Tuesday, November 27, 2012Navy Seabess & Waagey Canoe
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High tech met traditional tech when a group of US Navy Seabees pitched in to help the Waa’gey traditional canoe project in Yap, Micronesia.
The sailors, stationed on Yap as part of a construction civic action detail, used their powerful lifting equipment and wide-bodied truck to ferry a massive log to the traditional boat house where it will take shape as a sailing canoe.
US Navy transports canoe hullOver the course of several weeks, Master Carvers and youth volunteers with the Waa’gey program had fallen, and carved out, a log in the jungles of Yap. It will serve as the hull for a traditional Carolinian sailing canoe. The dugout log -still weighing hundreds of pounds and measuring more than twenty feet long- was pulled up a trail from the depths of the jungle to a dirt road by twenty boys using a rope. The next leg of the trip was the fifteen-mile road into Colonia. That's where the Waa’gey’s boathouse sits at the edge of the lagoon. The journey seemed an insurmountable obstacle.
“Thankfully, the US Navy was ready to help!” explained Larry Raigetal of Waa’gey. “They accomplished in a few minutes a lifting feat that would have taken us months by hand,” Raigetal continued. “It was a great chance for us to share information and compare notes on our respective building techniques and technologies.”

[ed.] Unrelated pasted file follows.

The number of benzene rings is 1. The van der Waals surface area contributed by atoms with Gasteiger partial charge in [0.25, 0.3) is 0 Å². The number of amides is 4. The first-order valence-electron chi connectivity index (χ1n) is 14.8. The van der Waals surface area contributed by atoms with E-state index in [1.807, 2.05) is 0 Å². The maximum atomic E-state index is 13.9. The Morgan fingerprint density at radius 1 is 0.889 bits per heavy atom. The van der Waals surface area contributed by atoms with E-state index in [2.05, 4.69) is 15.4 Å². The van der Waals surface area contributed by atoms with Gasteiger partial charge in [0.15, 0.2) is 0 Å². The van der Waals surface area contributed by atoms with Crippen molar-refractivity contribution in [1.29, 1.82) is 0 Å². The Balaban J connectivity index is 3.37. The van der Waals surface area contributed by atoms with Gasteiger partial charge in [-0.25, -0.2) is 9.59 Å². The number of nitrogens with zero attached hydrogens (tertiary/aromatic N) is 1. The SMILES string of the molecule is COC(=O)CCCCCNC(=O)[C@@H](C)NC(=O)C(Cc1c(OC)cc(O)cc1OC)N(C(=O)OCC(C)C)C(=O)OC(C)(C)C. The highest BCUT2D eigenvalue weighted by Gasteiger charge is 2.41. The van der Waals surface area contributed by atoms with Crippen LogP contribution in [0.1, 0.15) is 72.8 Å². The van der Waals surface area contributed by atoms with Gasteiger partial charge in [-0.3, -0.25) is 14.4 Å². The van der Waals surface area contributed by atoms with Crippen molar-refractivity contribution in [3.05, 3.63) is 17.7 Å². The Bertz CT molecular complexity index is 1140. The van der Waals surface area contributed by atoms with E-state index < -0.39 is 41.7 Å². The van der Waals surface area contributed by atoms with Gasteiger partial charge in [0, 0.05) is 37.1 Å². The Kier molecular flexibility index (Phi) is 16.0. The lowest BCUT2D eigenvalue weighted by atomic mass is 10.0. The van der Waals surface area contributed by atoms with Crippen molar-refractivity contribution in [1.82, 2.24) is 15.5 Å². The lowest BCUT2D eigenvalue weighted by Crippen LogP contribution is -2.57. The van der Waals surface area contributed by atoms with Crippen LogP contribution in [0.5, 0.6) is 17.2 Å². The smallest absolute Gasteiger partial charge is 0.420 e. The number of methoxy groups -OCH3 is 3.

The US sailors raised the hull onto a truck, drove it into Colonia, and then delivered it to the boathouse. Young men and women presented the sailors with floral wreaths and gifts of local foods to convey their gratitude.
Waa’gey is a community-based organization. It aims to uses traditional skills to confront the social, economic and environmental challenges faced by the people of Micronesia’s most remote outer islands.
Canoe carvers in jungles of YapWaa’gey receives financial and material support from Habele, a US-based charity, which was holding a “listening tour” meeting at the boathouse when the log arrived on the Navy’s truck. Also present for the delivery was Nils Winkler, CEO of Yapital, a European-based electronic payments company. Yapital had donated chainsaws, adze blades and fuel for the Canoe Project through its ongoing partnership with Habele.
The US Navy Seabee civic action team is working on Yap to fabricate schools and hospitals, continuing a decades long tradition of American Government’s investment in core infrastructure for the people of Micronesia.